Wednesday April 24, 2019

Gentle Burbling of a brook or the sound of the Wind in the Trees can help you to Relax: Researchers

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Representative Image, Wikimedia

London, April 2, 2017: Researchers have discovered why the gentle burbling of a brook, or the sound of the wind in the trees can physically change our mind and bodily systems, helping us to relax.

Playing ‘natural sounds’ affected the bodily systems that control the flight-or-fright and rest-digest autonomic nervous systems (associated with relaxation of the body), with associated effects in the resting activity of the brain, the findings published in the journal Scientific Reports showed.

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“We are all familiar with the feeling of relaxation and ‘switching-off’ which comes from a walk in the countryside, and now we have evidence from the brain and the body which helps us understand this effect,” said led study author Cassandra Gould van Praag from the Brighton and Sussex Medical School (BSMS) in England.

“This has been an exciting collaboration between artists and scientists, and it has produced results which may have a real-world impact, particularly for people who are experiencing high levels of stress,” she said.

In collaboration with audio-visual artist Mark Ware, the team at BSMS conducted an experiment where participants listened to sounds recorded from natural and artificial environments, while their brain activity was measured in an MRI scanner.

The autonomic nervous system activity of the participants was monitored via minute changes in heart rate.

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The team found that activity in the default mode network of the brain (a collection of areas which are active when we are resting) was different depending on the sounds playing in the background.

When listening to natural sounds, the brain connectivity reflected an outward-directed focus of attention.

But when listening to artificial sounds, the brain connectivity reflected an inward-directed focus of attention similar to states observed in anxiety, post-traumatic stress disorder and depression.

There was also an increase in rest-digest nervous system activity (associated with relaxation of the body) when listening to natural compared with artificial sounds, and better performance in an external attention monitoring task. (IANS)

Next Story

Study Claims, Your Moral Decisions Link To Brain Activity

"Our results demonstrate that people may use different moral principles to make their decisions, and that some people are much more flexible and will apply different principles depending on the situation"

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The study showed that people used different moral principles to make their decisions and also changed their moral behaviour depending on the situation. Pixabay

What makes our decisions morally just or objectionable? It is the brain activity that is responsible for the differences in our moral behaviour, reveals a new study.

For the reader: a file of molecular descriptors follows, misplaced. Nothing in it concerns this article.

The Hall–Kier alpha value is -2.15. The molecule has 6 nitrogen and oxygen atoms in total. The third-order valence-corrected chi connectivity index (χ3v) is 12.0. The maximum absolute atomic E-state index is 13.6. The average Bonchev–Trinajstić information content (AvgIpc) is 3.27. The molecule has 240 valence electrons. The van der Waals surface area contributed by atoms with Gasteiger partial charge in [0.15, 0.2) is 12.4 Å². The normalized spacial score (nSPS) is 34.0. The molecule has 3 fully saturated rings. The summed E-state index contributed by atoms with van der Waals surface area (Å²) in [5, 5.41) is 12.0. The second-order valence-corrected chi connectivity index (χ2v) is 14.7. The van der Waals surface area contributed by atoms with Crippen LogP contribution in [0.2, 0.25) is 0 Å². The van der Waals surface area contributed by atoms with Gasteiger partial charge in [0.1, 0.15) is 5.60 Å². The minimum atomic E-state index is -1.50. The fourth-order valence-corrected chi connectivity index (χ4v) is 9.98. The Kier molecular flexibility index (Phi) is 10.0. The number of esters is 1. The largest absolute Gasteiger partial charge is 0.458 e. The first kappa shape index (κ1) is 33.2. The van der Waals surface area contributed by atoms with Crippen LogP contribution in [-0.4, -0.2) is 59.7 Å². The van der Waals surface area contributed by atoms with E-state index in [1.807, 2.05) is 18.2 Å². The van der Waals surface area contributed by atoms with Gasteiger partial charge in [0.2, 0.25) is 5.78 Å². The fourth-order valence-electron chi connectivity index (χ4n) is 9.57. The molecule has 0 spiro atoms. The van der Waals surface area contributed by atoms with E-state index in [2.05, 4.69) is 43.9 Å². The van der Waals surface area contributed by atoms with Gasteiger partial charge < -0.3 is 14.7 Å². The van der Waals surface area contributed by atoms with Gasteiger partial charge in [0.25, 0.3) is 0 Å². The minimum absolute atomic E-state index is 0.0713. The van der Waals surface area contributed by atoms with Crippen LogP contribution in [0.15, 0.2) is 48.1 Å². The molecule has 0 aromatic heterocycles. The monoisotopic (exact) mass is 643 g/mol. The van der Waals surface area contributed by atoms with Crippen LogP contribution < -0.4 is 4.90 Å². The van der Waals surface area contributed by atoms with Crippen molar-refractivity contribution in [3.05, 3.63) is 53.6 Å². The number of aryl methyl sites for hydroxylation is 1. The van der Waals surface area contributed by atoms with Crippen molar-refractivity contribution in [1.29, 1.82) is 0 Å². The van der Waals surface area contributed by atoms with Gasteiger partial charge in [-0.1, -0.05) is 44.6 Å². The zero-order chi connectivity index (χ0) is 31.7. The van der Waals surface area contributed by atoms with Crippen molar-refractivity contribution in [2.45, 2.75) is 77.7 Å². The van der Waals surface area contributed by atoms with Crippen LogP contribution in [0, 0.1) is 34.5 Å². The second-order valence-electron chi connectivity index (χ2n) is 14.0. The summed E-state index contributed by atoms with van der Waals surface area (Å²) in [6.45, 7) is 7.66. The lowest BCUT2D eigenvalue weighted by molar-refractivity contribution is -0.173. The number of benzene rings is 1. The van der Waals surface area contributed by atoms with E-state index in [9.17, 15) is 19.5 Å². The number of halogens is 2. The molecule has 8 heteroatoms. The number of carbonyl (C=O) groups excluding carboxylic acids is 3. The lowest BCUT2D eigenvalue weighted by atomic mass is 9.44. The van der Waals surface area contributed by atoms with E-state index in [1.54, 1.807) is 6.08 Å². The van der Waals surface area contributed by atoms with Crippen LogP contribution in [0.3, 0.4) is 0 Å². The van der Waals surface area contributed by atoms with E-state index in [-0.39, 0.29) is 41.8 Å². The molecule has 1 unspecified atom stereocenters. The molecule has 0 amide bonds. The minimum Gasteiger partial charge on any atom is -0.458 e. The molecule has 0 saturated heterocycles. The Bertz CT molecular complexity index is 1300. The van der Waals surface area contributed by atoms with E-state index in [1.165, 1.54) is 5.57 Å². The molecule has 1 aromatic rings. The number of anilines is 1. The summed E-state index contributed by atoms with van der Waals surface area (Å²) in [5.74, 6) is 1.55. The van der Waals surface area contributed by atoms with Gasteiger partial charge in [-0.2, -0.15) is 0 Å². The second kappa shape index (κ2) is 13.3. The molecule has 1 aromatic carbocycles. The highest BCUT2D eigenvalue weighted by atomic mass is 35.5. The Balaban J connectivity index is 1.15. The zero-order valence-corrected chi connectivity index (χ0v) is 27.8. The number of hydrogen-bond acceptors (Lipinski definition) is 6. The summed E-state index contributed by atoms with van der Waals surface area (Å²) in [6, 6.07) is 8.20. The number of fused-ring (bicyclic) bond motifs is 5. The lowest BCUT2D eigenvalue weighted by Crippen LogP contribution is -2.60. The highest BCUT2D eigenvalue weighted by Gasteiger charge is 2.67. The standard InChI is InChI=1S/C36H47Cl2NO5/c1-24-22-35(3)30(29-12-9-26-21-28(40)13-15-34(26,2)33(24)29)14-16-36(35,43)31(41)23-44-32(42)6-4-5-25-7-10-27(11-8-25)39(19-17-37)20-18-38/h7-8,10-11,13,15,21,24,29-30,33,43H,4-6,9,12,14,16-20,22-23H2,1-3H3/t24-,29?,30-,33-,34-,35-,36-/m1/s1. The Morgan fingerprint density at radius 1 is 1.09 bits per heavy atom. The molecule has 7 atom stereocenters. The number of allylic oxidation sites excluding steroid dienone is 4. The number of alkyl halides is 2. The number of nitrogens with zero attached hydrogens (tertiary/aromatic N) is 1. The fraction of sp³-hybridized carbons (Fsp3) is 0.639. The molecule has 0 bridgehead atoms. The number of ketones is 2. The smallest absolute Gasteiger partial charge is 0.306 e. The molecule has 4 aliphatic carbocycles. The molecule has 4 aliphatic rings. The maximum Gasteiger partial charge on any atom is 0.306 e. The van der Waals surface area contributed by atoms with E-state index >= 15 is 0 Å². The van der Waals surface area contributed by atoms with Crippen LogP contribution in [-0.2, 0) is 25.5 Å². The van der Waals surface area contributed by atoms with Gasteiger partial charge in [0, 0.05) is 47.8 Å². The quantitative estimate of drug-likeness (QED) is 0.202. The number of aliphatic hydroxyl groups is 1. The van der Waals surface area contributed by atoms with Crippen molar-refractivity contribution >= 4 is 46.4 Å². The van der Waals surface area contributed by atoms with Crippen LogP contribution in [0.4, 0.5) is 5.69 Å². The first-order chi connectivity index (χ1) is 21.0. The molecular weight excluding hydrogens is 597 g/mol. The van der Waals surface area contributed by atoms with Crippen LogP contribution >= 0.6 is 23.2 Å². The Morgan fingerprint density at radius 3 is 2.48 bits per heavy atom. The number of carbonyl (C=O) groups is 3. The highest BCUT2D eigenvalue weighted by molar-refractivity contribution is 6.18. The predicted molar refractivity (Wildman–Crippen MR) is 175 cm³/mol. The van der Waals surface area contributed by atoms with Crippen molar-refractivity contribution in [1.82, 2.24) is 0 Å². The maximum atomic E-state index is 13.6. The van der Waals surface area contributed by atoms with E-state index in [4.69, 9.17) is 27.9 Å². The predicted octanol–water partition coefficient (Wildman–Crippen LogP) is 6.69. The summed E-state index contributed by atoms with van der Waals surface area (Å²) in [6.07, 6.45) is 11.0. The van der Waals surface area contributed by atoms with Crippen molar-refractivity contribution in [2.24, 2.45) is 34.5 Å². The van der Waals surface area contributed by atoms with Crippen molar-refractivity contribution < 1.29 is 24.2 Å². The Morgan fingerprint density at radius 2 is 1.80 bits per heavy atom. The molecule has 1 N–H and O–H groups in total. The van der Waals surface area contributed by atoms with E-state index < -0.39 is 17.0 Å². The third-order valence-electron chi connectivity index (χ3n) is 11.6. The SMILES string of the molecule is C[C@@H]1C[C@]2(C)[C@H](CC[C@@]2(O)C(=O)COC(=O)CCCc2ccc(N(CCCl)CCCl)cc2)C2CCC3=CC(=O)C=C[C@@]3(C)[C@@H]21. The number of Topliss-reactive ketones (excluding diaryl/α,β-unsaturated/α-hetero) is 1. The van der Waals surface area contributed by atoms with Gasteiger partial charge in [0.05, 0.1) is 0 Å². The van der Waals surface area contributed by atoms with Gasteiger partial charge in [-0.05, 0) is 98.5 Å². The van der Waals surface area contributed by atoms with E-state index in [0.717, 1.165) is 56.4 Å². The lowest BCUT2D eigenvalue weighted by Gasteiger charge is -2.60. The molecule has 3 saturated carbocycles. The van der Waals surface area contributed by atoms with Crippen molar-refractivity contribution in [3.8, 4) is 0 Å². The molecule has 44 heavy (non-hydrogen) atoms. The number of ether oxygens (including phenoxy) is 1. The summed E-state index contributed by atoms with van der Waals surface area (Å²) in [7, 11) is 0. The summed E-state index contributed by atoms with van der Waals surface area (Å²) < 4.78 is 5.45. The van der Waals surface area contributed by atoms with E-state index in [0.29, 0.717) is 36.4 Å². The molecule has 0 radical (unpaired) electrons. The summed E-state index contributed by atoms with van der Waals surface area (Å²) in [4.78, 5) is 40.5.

“Our study demonstrates that with moral behaviour, people may not in fact always stick to the golden rule. While most people tend to exhibit some concern for others, some others may demonstrate ‘moral opportunism’, where they want to look moral but want to maximize their own benefit,” said lead author Jeroen van Baar, a postdoctoral research associate at Brown University, US.

For the study, published in Nature Communications journal, researchers developed a computational strategy model to examine the brain activity patterns linked to the moral strategies.

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The study’s findings revealed that “unique patterns” of brain activity underlie the inequity aversion and guilt aversion strategies. Pixabay

The team tried to determine which type of moral strategy the participant was using — inequity aversion (where people reciprocate because they want to seek fairness in outcomes); guilt aversion (where people reciprocate because they want to avoid feeling guilty); greed or moral opportunism (where people switch between inequity aversion and guilt aversion depending on what will serve their interests best).

The study showed that people used different moral principles to make their decisions and also changed their moral behaviour depending on the situation.

“In everyday life, we may not notice that our morals are context-dependent since our contexts tend to stay the same daily. However, under new circumstances, we may find that the moral rules we thought we’d always follow are actually quite malleable,” said co-author Luke J. Chang, Assistant Professor at Dartmouth College, US.

“This has tremendous ramifications if one considers how our moral behaviour could change under new contexts, such as during war,” he added.

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For the study, published in Nature Communications journal, researchers developed a computational strategy model to examine the brain activity patterns linked to the moral strategies. Pixabay

The study’s findings revealed that “unique patterns” of brain activity underlie the inequity aversion and guilt aversion strategies.

Also Read: Know Which iPhone Features Will Now Be Available in MacBook Series

“Our results demonstrate that people may use different moral principles to make their decisions, and that some people are much more flexible and will apply different principles depending on the situation,” said Chang.

“This may explain why people that we like and respect occasionally do things that we find morally objectionable,” he added. (IANS)